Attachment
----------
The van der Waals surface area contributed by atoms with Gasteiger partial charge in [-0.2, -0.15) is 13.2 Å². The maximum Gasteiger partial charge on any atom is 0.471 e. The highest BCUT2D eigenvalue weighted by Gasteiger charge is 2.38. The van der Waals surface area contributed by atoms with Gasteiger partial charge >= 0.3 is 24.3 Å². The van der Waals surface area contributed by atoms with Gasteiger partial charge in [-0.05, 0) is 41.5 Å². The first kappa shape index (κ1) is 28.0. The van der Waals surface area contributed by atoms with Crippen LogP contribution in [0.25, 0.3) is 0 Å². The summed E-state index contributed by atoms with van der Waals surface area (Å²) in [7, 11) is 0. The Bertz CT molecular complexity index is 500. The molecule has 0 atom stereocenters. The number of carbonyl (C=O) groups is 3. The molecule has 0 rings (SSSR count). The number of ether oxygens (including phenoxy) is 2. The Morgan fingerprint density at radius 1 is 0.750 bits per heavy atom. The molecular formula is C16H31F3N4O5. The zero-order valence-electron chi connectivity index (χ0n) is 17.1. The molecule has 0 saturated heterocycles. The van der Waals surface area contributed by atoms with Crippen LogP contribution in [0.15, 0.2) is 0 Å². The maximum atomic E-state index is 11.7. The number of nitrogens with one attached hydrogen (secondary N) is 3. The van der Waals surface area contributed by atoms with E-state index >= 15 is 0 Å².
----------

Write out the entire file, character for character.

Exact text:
The van der Waals surface area contributed by atoms with Gasteiger partial charge in [-0.2, -0.15) is 13.2 Å². The maximum Gasteiger partial charge on any atom is 0.471 e. The highest BCUT2D eigenvalue weighted by Gasteiger charge is 2.38. The van der Waals surface area contributed by atoms with Gasteiger partial charge >= 0.3 is 24.3 Å². The van der Waals surface area contributed by atoms with Gasteiger partial charge in [-0.05, 0) is 41.5 Å². The first kappa shape index (κ1) is 28.0. The van der Waals surface area contributed by atoms with Crippen LogP contribution in [0.25, 0.3) is 0 Å². The summed E-state index contributed by atoms with van der Waals surface area (Å²) in [7, 11) is 0. The Bertz CT molecular complexity index is 500. The molecule has 0 atom stereocenters. The number of carbonyl (C=O) groups is 3. The molecule has 0 rings (SSSR count). The number of ether oxygens (including phenoxy) is 2. The Morgan fingerprint density at radius 1 is 0.750 bits per heavy atom. The molecular formula is C16H31F3N4O5. The zero-order valence-electron chi connectivity index (χ0n) is 17.1. The molecule has 0 saturated heterocycles. The van der Waals surface area contributed by atoms with Crippen LogP contribution in [0.15, 0.2) is 0 Å². The maximum atomic E-state index is 11.7. The number of nitrogens with one attached hydrogen (secondary N) is 3. The van der Waals surface area contributed by atoms with E-state index >= 15 is 0 Å².